FIG. 6 illustrates hemi-ellipsoidal surface feature (solder bead) - to - pad mated interface between the target board 100 of FIG. 1 to the connecting board 120 of FIGS. 2, 3, and 5. Specifically, connecting board 120 is mounted in U-shaped extensions 132 and 133 and secured with screws 135 and 137. The contact pads 112 on the edge of connecting board 120 are aligned over corresponding hemi-ellipsoidal surface features (or solder beads) 108 on the target board 100 with similar alignment and retention features (not shown) on one or more stand-off features 142 and 143 or the alignment and retention member 180. The alignment and retention member 180 is secured to the target board 100 by means of screws, clamps, adhesives or other similar means.

As will be readily appreciated from FIG. 6, the alignment and retention member 180 provides alignment between the solder beads 108 on the target board 100 and the edge contact pads 112 on the connecting board 120. The one or more stand-off features 142 and 143 of the alignment and retention member 180 secured to the target board, control the compression between the solder beads 108 and the edge contact pads 112.

Throughout this document, the phrases hemi-ellipsoidal surface feature and solder bead are used interchangeably.

An exemplary target board 100 may include a printed circuit board as shown in FIGS. 7A-7C. As shown in FIGS. 7A-7C, a printed circuit board 1 includes a substrate 5, a ground plane 4, and at least one dielectric layer 3 with a trace 2 printed, deposited, or otherwise attached thereon. A solder mask 6 with a hole 7 formed over the trace 2 at a location where a solder bead 8 is positioned is layered over the exposed surfaces of the dielectric layer 3 and trace layer 2. A solder bead 8 is conductively attached to the trace 2 within the solder mask hole 7. The solder bead 8 projects above the exposed surrounding surfaces of the solder mask 6 to form an exposed localized high point on the trace 2 that may be used to make contact with a contact pad of an opposing interconnect part. In one embodiment, the solder bead 8 is a solder bead with a length (in the y-dimension) larger than the width (in the x-dimension) of the trace to provide maximum contact surface.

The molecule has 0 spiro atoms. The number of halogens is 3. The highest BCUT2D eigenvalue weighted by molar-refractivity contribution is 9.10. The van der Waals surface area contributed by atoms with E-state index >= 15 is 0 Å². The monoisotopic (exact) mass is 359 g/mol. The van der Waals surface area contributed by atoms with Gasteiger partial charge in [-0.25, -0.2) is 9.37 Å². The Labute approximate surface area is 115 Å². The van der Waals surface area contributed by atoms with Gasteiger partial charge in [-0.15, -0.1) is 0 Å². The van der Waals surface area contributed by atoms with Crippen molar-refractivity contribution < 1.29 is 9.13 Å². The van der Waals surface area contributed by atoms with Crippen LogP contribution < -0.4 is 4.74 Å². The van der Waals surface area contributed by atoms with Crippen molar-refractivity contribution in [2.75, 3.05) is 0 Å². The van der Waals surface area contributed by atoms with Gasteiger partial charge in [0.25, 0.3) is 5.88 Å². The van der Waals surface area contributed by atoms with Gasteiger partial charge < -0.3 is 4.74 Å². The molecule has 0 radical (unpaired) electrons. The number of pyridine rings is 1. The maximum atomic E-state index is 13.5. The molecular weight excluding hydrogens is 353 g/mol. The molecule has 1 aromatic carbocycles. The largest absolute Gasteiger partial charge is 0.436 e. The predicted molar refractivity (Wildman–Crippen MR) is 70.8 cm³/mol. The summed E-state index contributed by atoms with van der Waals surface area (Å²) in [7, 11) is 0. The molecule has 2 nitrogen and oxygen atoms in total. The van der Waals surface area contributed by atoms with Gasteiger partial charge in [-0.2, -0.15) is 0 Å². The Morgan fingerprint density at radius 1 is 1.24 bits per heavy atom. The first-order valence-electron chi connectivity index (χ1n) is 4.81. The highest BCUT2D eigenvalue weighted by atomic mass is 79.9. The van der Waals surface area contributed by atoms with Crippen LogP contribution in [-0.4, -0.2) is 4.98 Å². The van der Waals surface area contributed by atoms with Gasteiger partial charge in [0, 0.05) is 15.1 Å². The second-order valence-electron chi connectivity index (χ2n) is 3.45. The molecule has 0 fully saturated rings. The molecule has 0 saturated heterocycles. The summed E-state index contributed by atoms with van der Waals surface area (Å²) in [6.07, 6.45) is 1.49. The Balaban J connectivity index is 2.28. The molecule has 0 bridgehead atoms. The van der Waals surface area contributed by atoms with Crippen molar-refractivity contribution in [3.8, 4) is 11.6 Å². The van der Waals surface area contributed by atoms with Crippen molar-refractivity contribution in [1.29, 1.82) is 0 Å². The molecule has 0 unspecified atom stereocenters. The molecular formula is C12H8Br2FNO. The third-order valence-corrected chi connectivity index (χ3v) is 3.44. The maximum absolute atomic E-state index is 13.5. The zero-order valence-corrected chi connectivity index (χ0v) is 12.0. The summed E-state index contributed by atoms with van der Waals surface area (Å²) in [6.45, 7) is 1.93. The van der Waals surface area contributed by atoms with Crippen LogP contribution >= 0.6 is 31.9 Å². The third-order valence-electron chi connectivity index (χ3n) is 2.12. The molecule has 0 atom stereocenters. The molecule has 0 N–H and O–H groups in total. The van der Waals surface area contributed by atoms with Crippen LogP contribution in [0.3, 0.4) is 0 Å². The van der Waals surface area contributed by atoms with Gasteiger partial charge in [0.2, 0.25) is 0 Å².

In one exemplary method of manufacture of solder beads 8,18, 108 on traces 3, 12, 110 the invention may utilize existing printed circuit board fabrication processes, thereby keeping costs low. As known in the art, virtually every printed circuit board is constructed with high-speed signals appearing on the outer layers due to the ability to more easily control impedances on the outer layers. The two outer layers are also typically coated with a solder mask that is used to assure that only exposed copper (or other conductive materials) areas will retain solder paste that is applied via a screen printing process. Holes in the solder mask assure that only those areas of copper that should be soldered will receive solder paste.

The second interface part 120 may be formed as a flex circuit or a flexible interconnect media, such as ribbon cable, coaxial cable, discrete wires or other known flexible interconnect media. A flex circuit may be manufactured in the same manner as printed circuit board with the dielectric layer of the flex circuit made of a flexible material, such as a high temperature, high strength plastic like polyimide, rather than the more typical rigid dielectric materials (e.g., fiberglass) used in traditional printed circuit boards. Ribbon cables, coaxial cables, discrete wires and the like may be manufactured of any known means, with contact pads or solder beads formed at a predetermined location to form the second side of the interconnect according to the present invention.